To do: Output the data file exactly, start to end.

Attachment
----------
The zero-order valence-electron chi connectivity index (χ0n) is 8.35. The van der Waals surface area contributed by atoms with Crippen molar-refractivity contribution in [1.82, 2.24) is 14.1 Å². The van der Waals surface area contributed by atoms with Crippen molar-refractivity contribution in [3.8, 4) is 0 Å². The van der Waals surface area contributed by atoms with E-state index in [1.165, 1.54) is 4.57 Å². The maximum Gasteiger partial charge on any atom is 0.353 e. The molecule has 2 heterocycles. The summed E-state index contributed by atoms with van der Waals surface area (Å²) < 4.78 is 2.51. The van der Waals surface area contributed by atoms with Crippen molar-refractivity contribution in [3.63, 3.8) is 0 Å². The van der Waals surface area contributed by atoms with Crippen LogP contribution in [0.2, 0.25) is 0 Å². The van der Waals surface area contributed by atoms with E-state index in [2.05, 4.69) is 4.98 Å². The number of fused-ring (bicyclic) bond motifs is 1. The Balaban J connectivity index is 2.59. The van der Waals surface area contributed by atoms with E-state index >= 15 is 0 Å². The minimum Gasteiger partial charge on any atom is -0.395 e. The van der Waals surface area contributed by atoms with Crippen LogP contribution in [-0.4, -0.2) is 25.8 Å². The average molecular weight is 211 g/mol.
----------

The zero-order valence-electron chi connectivity index (χ0n) is 8.35. The van der Waals surface area contributed by atoms with Crippen molar-refractivity contribution in [1.82, 2.24) is 14.1 Å². The van der Waals surface area contributed by atoms with Crippen molar-refractivity contribution in [3.8, 4) is 0 Å². The van der Waals surface area contributed by atoms with E-state index in [1.165, 1.54) is 4.57 Å². The maximum Gasteiger partial charge on any atom is 0.353 e. The molecule has 2 heterocycles. The summed E-state index contributed by atoms with van der Waals surface area (Å²) < 4.78 is 2.51. The van der Waals surface area contributed by atoms with Crippen molar-refractivity contribution in [3.63, 3.8) is 0 Å². The van der Waals surface area contributed by atoms with Crippen LogP contribution in [0.2, 0.25) is 0 Å². The van der Waals surface area contributed by atoms with E-state index in [2.05, 4.69) is 4.98 Å². The number of fused-ring (bicyclic) bond motifs is 1. The Balaban J connectivity index is 2.59. The van der Waals surface area contributed by atoms with E-state index >= 15 is 0 Å². The minimum Gasteiger partial charge on any atom is -0.395 e. The van der Waals surface area contributed by atoms with Crippen LogP contribution in [-0.4, -0.2) is 25.8 Å². The average molecular weight is 211 g/mol.